LEAF’s Supermarket Sweep

LEAF’s Supermarket Sweep By Andrew Blake

 FARMERS SHOULD not be criticised for fulfilling the wishes of successive post-War governments and eventually the Common Agricultural Policy, says a leading Hants farmer.

However, reforming the CAP took far too long, producers must adapt to society’s new demands and LEAF can help them do that.

“I believe every farmer has something to learn from LEAF,” agreed the Earl of Selborne as he launched Leckford Estate as the latest LEAF demo farm last week.

Defining industry sustainability is not easy, Lord Selborne admitted. “However I have to say that agriculture probably comes into the could do better’ category.

“We have to learn from our mistakes of the past 20-30 years, but it should always be recognised that profitable farming is the only way by which we can enhance the environment.”

The Waitrose-owned and managed 1620ha (4000 acre) Leckford unit, based in the River Test valley near Stockbridge, combines new and traditional farming with long-standing care for the environment, explained managing director Malcolm Crabtree.

It has 15 enterprises on its mainly chalky soils, including arable, dairy, top fruit, chickens and mushrooms. LEAF’s integrated farm management approach reflects the environmental philosophy of John Spedan Lewis, who bought the estate in 1928, he said. Waitrose is part of the John Lewis Partnership.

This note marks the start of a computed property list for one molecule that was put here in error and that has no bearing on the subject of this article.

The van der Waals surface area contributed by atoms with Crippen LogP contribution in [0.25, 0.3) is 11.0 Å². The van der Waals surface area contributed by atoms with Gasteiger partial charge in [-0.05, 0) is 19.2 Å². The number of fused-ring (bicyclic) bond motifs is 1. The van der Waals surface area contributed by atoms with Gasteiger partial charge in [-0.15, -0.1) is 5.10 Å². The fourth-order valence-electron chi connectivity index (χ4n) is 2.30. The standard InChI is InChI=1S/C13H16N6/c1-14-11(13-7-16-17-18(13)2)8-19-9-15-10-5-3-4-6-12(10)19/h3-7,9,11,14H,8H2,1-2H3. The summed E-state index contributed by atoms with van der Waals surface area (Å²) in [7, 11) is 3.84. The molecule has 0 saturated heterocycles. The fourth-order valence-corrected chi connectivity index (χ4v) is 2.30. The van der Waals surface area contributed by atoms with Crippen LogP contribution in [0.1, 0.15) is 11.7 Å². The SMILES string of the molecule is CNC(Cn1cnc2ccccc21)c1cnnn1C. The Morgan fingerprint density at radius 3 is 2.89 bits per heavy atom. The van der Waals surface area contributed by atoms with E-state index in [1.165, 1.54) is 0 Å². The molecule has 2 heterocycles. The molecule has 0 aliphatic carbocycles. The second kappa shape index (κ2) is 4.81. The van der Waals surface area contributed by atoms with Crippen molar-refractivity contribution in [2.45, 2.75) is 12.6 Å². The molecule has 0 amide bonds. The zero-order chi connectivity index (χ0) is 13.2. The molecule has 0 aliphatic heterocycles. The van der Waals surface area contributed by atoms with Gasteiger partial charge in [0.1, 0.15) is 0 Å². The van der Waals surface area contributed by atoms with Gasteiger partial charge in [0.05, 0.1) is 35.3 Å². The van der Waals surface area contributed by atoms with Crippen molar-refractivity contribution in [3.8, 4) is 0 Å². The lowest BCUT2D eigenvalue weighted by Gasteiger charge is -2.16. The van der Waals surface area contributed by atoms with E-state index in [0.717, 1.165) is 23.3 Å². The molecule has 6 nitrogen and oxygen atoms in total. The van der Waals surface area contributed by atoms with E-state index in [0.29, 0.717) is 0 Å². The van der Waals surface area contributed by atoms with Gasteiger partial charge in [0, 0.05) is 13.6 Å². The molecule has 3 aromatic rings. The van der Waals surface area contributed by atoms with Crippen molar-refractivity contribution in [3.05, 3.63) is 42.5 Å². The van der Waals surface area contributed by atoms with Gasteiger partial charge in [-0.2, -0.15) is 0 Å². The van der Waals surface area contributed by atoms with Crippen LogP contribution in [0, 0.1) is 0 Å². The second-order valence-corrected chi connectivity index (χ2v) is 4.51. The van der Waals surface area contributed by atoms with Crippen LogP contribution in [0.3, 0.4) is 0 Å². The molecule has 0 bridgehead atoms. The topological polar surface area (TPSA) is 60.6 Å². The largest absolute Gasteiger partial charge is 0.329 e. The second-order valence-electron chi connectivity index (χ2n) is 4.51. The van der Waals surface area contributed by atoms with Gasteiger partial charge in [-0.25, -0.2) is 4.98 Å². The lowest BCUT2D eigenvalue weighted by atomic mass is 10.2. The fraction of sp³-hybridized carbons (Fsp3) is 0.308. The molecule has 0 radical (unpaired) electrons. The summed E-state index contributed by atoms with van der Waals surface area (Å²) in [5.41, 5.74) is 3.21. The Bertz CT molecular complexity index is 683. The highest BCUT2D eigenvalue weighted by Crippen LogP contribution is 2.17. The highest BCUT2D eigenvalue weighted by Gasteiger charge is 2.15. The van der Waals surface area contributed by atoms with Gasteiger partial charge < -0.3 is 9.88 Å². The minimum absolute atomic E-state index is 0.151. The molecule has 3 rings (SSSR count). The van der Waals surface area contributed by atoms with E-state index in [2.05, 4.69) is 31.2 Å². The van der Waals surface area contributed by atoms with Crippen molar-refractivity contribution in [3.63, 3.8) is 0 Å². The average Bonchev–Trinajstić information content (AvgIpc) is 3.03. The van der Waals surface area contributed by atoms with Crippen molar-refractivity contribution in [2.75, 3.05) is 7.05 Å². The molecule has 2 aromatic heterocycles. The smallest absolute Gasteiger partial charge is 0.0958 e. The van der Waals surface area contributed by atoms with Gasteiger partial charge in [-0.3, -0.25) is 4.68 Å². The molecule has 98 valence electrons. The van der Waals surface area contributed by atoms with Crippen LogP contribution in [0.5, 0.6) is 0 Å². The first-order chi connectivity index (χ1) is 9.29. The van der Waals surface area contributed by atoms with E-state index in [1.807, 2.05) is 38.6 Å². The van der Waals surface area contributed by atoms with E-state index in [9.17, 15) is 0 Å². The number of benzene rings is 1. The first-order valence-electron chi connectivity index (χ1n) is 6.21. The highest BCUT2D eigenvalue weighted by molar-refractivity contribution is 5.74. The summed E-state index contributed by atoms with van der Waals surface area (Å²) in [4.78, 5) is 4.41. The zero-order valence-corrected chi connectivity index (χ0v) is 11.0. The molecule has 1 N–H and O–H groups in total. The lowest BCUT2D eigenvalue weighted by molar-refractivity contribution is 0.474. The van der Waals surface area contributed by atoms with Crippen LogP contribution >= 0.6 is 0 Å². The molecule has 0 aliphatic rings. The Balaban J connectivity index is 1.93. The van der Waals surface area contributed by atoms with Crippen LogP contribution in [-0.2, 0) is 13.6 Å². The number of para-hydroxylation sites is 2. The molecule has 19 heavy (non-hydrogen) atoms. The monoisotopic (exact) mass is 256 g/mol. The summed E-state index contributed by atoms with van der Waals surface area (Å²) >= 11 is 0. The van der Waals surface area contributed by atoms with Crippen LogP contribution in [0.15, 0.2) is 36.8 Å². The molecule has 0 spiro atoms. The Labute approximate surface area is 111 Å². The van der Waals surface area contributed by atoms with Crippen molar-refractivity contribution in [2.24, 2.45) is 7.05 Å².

“As the fourth director my contract says that I have to farm with the environment in mind. Being with Waitrose is good, because it gives me a much better understanding of our role as part of the food chain.”

Typical of Leckford’s integrated methods are use of parasitic mites to control red spider mite in the orchards and garlic oil against mushroom fly, general manager Iain Dalton commented.

“We haven’t had to spray for mite for seven to eight years,” noted fruit farm manager Tom Palmer.

Apart from the Co-op, Waitrose is the only supermarket with its own farm, which puts nearly 1000t/year of apples, mainly Cox’s, and 20t/week of mushrooms on its shelves along with milk, beef and free-range chickens and eggs.

 “If we can open up and show what we are doing it helps build customer relationships,” said buyer Ian Durrant.